Richard B. Newman Quoted in Bloomberg Law on SCOTUS Decision in Liu and Implications on FTC Power to Take Money from Defendants
Richard B. Newman, an advertising practices and FTC defense attorney at Hinch Newman LLP, was quoted in a Bloomberg Law article on the highly anticipated decision by the U.S. Supreme Court in Liu v. SEC.
On June 22, 2020, the Supreme Court held that the Securities and Exchange Commission can obtain disgorgement as a form of “equitable relief,” but can only do so to the extent the award “does not exceed a wrongdoer’s net profits and is awarded for victims.” The decision and its “net profits” limitation may result in serious consequences with respect to the scope of equitable relief the Federal Trade Commissions can obtain.
“Companies challenging the FTC may now have leverage to reduce a disgorgement amount, especially if the award exceeds net profits,” said Mr. Newman. The decision in Liu enhances the litigation and settlement posture of defendants and respondents facing judicial enforcement actions and investigations, respectively.
While the Supreme Court emphasizes in Liu that its holding is limited to a finding that the SEC possesses disgorgement authority, it signaled that its proper exercise is subject to three restrictions: (i) disgorgement limited to “net profits,” allowing for deduction of legitimate business expenses, rather than of all revenue; (ii) limitation of a defendant’s disgorgement liability to only its net profits, rather than having “joint and several liability” for the net profits of multiple defendants; and (iii) distribution of disgorged net profits to the victims of the wrongdoing, rather than to the federal treasury.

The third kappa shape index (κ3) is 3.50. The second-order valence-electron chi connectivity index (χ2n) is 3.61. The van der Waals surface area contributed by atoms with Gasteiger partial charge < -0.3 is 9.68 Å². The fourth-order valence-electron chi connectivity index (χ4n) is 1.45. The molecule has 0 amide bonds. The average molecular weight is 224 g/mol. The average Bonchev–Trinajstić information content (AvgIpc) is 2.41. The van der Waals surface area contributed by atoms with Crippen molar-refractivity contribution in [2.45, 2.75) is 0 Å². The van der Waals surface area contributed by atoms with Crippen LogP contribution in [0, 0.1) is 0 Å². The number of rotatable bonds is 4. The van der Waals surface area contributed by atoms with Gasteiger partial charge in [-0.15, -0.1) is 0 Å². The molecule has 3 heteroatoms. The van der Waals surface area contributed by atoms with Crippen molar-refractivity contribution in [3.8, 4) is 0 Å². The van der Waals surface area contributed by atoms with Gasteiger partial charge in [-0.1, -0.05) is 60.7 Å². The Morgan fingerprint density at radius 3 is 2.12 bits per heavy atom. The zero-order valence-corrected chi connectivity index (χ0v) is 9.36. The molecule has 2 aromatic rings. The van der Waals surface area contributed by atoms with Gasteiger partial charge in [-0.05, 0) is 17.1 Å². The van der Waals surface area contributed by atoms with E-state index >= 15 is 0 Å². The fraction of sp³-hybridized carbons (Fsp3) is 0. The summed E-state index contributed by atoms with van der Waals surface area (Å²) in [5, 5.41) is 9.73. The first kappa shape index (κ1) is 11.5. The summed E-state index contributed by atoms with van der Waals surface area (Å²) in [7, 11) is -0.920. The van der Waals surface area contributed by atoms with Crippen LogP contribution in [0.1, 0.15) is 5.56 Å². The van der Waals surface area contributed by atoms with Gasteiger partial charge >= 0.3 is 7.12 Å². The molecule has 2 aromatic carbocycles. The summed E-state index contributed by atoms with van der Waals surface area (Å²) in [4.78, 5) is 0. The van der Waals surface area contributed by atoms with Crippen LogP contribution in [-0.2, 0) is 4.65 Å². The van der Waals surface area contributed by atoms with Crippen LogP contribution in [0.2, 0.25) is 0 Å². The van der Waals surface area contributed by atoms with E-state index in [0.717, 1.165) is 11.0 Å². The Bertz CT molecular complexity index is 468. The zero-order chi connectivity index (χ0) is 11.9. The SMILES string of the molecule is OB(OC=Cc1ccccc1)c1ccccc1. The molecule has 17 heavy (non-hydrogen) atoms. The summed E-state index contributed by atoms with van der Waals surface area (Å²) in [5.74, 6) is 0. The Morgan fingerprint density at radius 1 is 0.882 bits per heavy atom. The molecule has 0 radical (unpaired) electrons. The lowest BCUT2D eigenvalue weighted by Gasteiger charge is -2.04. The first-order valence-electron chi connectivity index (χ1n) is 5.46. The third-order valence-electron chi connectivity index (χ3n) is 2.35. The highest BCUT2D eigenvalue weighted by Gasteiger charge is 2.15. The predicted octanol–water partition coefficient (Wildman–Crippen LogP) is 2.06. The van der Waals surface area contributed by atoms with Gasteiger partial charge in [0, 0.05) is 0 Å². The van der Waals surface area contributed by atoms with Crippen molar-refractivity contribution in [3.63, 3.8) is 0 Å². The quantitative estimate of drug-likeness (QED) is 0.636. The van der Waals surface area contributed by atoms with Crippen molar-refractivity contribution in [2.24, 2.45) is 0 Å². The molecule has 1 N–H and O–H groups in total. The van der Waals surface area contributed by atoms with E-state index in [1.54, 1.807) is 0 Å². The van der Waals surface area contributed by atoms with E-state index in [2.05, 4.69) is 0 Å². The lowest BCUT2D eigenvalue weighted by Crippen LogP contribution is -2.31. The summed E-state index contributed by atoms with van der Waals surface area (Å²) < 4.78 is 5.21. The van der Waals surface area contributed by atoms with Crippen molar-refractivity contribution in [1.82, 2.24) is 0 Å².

Unless the “entire profit of a business or undertaking” results from the wrongful activity, the Supreme Court stated, legitimate expenses such as rent, equipment, salaries and vendor payments should be deducted in calculating the disgorgement award. In the advertising and marketing context, this could potentially also include advertising, marketing, media, fulfillment, customer service and other expenses not tethered to the alleged unfair or deceptive business practice.
Additionally, the FTC commonly obtains “joint and several” orders of restitution. The Supreme Court’s decision in Liu may limit the FTC’s ability to obtain joint and several awards against multiple defendants, instead requiring separate awards against individual each defendant for the ill-gotten gains attributable specifically to each.
The Liu Court also suggested that monetary awards must be returned to consumers, rather than being deposited into the U.S. Treasury.
In an FTC context, practically speaking, the Liu decision could potentially result in no disgorgement whatsoever if there are no net profits. It will be interesting to see whether the Supreme Court grants certiorari in the Credit Bureau Center matter (Seventh Circuit ruling that that Section 13(b) of the FTC Act does not implicitly authorize an award of restitution) and end the FTC’s authority to seek disgorgement or restitution completely, or if it will simply permit the lower courts decide how to apply the equity principles set forth in Liu, themselves.
Richard B. Newman is an advertising practices attorney at Hinch Newman LLP.
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